In the world of economic analysis, there are no jagged edges. Everything rises and falls on gently curving rails, and if the numbers don't quite fit, there are always trend lines and moving averages to twist the data into shape.
In the real world, it doesn't work like that. In the real world there are forces that can lead to sudden updrafts and downdrafts in the economy, ones that nobody's forecast called for. And this is important to think about now, because the U.S. consumer is getting hit by a pretty amazing confluence of factors. That may mean that spending is slowing much more sharply than Wall Street expects.
It's not just a cooling economy, but that is part of it. It's not just a softening employment outlook, but that, too, is part of it. It's not higher energy prices; it's not higher interest rates; it's not the downturn in the stock market. It's not any one of those, but when you put all of those things together, consumers are getting badly buffeted. Last Friday, the
University of Michigan's
preliminary December reading on its consumer sentiment index tumbled to 97.4 from November's 107.6. If that persists, it will be the worst drop-off the index, a very good leading indicator on consumer spending, has seen since 1991.
"The pressures bearing down on the consumer are probably a little more intense than most people imagined," says
chief U.S. economist Richard Berner. "That's why the Michigan survey was such a stunner."
Nor does it look like the consumer is going to get any real relief soon. The job market has only just begun to soften, and many economists reckon that for there to be that rate cut everybody is hoping for in the first quarter, the
Fed will need to see the unemployment rate rise above the current 4%. Banks are tightening credit standards, and at 9.5% the prime rate is fairly high in any case. While the stock market appears to have regained its footing, nobody believes the tremendous amount of wealth erased this year is coming back anytime soon.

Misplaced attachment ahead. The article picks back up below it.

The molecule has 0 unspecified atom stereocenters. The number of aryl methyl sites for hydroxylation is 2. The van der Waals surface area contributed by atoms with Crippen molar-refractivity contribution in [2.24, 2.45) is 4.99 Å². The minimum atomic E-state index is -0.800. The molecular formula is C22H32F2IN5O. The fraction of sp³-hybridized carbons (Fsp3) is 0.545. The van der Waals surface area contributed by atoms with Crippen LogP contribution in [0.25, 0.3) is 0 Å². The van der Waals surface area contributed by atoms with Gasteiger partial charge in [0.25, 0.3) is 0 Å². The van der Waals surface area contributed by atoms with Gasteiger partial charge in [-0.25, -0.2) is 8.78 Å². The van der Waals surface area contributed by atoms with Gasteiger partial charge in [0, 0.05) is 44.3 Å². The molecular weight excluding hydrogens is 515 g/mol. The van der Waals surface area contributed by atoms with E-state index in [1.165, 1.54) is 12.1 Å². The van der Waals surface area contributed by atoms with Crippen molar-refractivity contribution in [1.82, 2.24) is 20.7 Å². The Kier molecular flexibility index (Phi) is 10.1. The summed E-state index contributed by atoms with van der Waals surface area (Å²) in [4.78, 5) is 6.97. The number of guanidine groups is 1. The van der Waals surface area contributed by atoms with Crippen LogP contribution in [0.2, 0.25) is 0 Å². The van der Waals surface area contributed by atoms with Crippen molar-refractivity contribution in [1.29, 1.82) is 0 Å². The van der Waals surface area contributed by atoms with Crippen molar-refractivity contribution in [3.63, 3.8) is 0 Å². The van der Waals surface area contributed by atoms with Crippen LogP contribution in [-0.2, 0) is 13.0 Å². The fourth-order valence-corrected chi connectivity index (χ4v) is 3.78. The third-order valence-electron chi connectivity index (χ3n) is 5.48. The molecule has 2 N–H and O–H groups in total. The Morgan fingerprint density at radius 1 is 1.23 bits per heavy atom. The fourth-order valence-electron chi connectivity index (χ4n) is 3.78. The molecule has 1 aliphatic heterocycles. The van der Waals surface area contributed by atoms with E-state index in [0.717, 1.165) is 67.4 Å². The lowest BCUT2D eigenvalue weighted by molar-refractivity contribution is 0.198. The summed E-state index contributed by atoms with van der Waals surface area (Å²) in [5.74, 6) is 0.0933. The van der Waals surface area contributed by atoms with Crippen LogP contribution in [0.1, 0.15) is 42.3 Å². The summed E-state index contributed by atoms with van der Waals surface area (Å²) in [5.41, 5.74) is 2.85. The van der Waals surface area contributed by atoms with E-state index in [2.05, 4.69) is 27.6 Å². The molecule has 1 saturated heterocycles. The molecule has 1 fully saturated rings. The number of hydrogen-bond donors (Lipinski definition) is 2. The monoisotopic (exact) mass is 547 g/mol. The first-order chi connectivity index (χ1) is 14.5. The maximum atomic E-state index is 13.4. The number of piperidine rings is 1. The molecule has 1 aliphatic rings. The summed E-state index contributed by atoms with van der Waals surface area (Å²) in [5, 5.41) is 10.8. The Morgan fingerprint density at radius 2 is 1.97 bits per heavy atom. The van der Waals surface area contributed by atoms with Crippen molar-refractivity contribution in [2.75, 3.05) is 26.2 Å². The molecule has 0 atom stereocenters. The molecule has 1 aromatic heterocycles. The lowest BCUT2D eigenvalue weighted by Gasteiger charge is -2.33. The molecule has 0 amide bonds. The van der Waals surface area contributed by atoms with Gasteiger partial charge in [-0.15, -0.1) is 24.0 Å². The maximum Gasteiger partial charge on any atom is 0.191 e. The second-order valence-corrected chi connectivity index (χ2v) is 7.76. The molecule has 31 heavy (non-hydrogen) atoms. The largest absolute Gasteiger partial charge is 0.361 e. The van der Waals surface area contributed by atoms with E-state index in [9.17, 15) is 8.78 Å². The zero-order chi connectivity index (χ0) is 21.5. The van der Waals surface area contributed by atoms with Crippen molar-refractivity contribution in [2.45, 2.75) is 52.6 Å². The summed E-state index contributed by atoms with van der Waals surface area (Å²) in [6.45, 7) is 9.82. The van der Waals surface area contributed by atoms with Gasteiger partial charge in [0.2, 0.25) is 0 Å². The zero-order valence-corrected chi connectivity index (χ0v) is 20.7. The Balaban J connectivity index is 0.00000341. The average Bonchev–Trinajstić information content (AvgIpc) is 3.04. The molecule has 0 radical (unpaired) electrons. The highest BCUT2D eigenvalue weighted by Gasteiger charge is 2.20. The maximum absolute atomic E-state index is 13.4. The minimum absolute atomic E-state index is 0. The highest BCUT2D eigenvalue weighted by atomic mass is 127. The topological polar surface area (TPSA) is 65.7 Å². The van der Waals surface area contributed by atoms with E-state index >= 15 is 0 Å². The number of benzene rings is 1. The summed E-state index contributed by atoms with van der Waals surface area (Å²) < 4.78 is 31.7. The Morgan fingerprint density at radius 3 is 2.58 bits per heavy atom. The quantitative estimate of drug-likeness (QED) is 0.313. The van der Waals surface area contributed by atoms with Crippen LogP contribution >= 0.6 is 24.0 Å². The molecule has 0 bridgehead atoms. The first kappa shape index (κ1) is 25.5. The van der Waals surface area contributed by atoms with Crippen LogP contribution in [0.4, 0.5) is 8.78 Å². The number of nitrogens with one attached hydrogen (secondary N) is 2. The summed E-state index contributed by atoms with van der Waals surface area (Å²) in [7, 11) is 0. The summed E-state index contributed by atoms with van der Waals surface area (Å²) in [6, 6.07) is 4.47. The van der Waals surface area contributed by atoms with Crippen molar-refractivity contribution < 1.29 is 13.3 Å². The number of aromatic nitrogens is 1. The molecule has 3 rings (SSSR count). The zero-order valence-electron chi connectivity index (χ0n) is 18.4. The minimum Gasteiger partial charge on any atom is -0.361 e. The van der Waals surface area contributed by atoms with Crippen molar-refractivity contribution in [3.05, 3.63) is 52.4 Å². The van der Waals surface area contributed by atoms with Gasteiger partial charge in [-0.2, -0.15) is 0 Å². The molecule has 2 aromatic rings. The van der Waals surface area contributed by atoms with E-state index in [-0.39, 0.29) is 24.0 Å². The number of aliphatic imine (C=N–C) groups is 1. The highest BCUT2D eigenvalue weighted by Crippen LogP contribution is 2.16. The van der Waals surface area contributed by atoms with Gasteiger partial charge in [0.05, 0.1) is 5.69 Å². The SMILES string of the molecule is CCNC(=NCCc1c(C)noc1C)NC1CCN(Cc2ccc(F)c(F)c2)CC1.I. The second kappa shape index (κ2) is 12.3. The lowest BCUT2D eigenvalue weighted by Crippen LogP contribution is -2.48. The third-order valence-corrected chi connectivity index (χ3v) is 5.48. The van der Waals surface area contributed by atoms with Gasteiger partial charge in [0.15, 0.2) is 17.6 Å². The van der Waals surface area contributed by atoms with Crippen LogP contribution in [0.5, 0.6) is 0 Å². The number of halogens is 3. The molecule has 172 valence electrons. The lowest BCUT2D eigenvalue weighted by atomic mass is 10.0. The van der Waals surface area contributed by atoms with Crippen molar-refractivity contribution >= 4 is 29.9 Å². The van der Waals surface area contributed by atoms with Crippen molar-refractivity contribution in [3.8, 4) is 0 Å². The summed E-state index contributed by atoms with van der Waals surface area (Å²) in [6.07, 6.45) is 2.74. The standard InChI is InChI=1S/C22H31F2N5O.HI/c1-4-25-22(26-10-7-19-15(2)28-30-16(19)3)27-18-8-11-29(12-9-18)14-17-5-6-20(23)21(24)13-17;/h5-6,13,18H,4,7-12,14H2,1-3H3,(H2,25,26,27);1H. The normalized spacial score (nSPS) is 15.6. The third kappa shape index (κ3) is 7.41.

And then there's that mass of arctic air that's parked itself over the middle of the country.
The population-weighted average temperature in the U.S. last week was about 5 degrees lower than normal and 10 degrees below the year-ago average, according to the
National Centers for Environmental Prediction
. Besides putting an obvious crimp on holiday shopping, that increases demand for already costly home heating oil and natural gas. A lot of what consumers might have spent at the stores went to warming their bones instead.
The good news, according to
Salomon Smith Barney
meteorologist Jon B. Davis (who incidentally sparked an uptick in natural gas futures a week and a half ago when he predicted the encroaching chill), is that the present cold doesn't augur a severe winter. Temperatures will fall within the norm of the last 106 years. The bad news is that normal is colder than you think.
"A historically normal winter is a pretty cold winter if you look at just the last 10 years," says Davis. "Anyone who thinks that this winter is going to have any of kind of features like the last three is going to be in for quite a shock. From a standpoint of national heating demand, this year is the difference between night and day."
And here, consumers take a double hit. Not only must they use more heating oil and natural gas, but they must pay up for both because the industry is ill prepared for the demand characteristics of a normal winter.
"Six weeks ago, we decided that consumption was going to slow to a 2.5% to 3% trend," says
director of U.S. economic research Bill Dudley. "All that's changed in the meantime is we're more nervous about the home heating side of it."
If consumer spending actually is in the process of slipping at a faster clip than forecast, it isn't the end of the world -- so long as the
Federal Open Market Committee reacts by cutting rates, and not just once.
"Things are slowing a lot, and it looks like the fundamentals are going to stay slow," says
Banc of America Securities
chief economist Mickey Levy. "You're not going to see any material rebound until well after the Fed starts to ease. My biggest concern is it moves too gradually."